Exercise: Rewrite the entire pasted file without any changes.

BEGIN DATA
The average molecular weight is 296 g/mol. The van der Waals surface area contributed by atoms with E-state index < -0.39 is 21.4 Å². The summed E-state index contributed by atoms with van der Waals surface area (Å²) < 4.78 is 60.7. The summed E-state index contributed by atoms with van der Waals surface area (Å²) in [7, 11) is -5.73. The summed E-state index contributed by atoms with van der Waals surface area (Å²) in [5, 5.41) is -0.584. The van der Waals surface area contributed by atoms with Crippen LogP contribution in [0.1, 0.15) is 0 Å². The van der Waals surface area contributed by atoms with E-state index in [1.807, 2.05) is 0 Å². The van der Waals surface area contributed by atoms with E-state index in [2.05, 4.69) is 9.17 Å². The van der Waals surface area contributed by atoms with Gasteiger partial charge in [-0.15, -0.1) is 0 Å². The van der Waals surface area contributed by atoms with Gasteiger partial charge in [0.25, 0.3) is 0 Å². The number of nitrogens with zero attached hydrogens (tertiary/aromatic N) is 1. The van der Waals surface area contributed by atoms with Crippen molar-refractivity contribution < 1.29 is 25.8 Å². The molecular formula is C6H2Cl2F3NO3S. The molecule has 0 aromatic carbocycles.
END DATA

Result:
The average molecular weight is 296 g/mol. The van der Waals surface area contributed by atoms with E-state index < -0.39 is 21.4 Å². The summed E-state index contributed by atoms with van der Waals surface area (Å²) < 4.78 is 60.7. The summed E-state index contributed by atoms with van der Waals surface area (Å²) in [7, 11) is -5.73. The summed E-state index contributed by atoms with van der Waals surface area (Å²) in [5, 5.41) is -0.584. The van der Waals surface area contributed by atoms with Crippen LogP contribution in [0.1, 0.15) is 0 Å². The van der Waals surface area contributed by atoms with E-state index in [1.807, 2.05) is 0 Å². The van der Waals surface area contributed by atoms with E-state index in [2.05, 4.69) is 9.17 Å². The van der Waals surface area contributed by atoms with Gasteiger partial charge in [-0.15, -0.1) is 0 Å². The van der Waals surface area contributed by atoms with Gasteiger partial charge in [0.25, 0.3) is 0 Å². The number of nitrogens with zero attached hydrogens (tertiary/aromatic N) is 1. The van der Waals surface area contributed by atoms with Crippen molar-refractivity contribution < 1.29 is 25.8 Å². The molecular formula is C6H2Cl2F3NO3S. The molecule has 0 aromatic carbocycles.